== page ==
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Conversations about online assessment generally reveal two schools of thought. Supporters will often talk about the flexibility online assessment provides such that students are able to take a test anywhere and at any time (Cann, 2005; Engelbrecht & Harding, 2004). Or they mention the decreased administrative and marking overheads associated with online assessment as a significant benefit (James, McInnis, & Devlin, 2002; Nicol, 2007a). Online assessment tasks can also assist educators to assess a broader range of skills, provide students with different types of assessments, including ones not easily achieved using traditional assessments methods. They can also provide students with benefits such as timely and informative feedback on their progress, as well as teaching students new skills and ways of studying and learning (James, et al., 2002). The second group most frequently point to the difficulties associated with verifying the identity of the person taking an online test, or they express concerns about how to stop cheating and the problem with networks crashing during tests. They might also be understandably concerned with protecting the confidentiality of assessment material, wanting to be sure that assessment material is not accessed by unauthorized persons, that assessment data, including student responses and grades, are not altered. What is often missing in these vigorous and important discussions is an understanding of how technology can be used to address some of the very valid concerns associated with online assessment and what additional benefits it can provide if implemented appropriately.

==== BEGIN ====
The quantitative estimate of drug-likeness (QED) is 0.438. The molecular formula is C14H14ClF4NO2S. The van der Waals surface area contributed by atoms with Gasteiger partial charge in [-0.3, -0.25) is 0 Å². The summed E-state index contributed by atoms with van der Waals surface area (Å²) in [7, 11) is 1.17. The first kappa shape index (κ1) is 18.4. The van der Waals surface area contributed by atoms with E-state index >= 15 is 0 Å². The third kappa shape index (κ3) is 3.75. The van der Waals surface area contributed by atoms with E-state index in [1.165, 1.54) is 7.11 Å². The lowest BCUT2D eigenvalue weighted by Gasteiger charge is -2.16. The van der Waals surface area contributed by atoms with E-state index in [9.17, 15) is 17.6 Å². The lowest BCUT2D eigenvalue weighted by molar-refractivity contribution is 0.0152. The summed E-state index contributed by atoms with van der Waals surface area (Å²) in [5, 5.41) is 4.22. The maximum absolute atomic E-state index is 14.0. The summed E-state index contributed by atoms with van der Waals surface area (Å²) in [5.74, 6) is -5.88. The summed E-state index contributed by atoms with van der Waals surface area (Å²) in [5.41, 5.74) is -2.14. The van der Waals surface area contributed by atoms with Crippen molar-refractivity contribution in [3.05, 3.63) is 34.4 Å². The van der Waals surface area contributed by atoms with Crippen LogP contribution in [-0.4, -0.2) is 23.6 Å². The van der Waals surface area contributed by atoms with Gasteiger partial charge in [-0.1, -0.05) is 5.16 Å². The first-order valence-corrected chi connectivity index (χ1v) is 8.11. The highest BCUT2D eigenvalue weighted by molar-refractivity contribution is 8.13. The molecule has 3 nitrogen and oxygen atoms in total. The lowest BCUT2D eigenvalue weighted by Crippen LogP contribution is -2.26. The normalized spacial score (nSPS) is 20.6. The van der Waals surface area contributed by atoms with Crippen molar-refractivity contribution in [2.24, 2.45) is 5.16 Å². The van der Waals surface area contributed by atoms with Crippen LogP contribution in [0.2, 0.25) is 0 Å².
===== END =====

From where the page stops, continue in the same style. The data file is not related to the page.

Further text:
Dependability is the key requirement for e-assessment according to Weippl (2007), which encompasses a number of factors including availability, reliability, safety, integrity, and maintainability. He stresses that when e-assessment is used for examinations, all these aspects of dependability become critical. The assessment needs to be available when it is required, so measures should be in place to prevent attacks on availability, which are referred to as Denial of Service (DoS) attacks. Not only must the service be available when required, but there needs to be continuity of the service. Before, during and after the exam the integrity of exam questions and materials, student responses and grades need to be ensured. Any system used to deliver an online exam needs to be safe and maintainable. The essentials of secured networks include having a proper network security policy, enforcing identification, confidentiality and integrity and implementing proper compliance monitoring mechanisms (von Solms & Marais, 2004).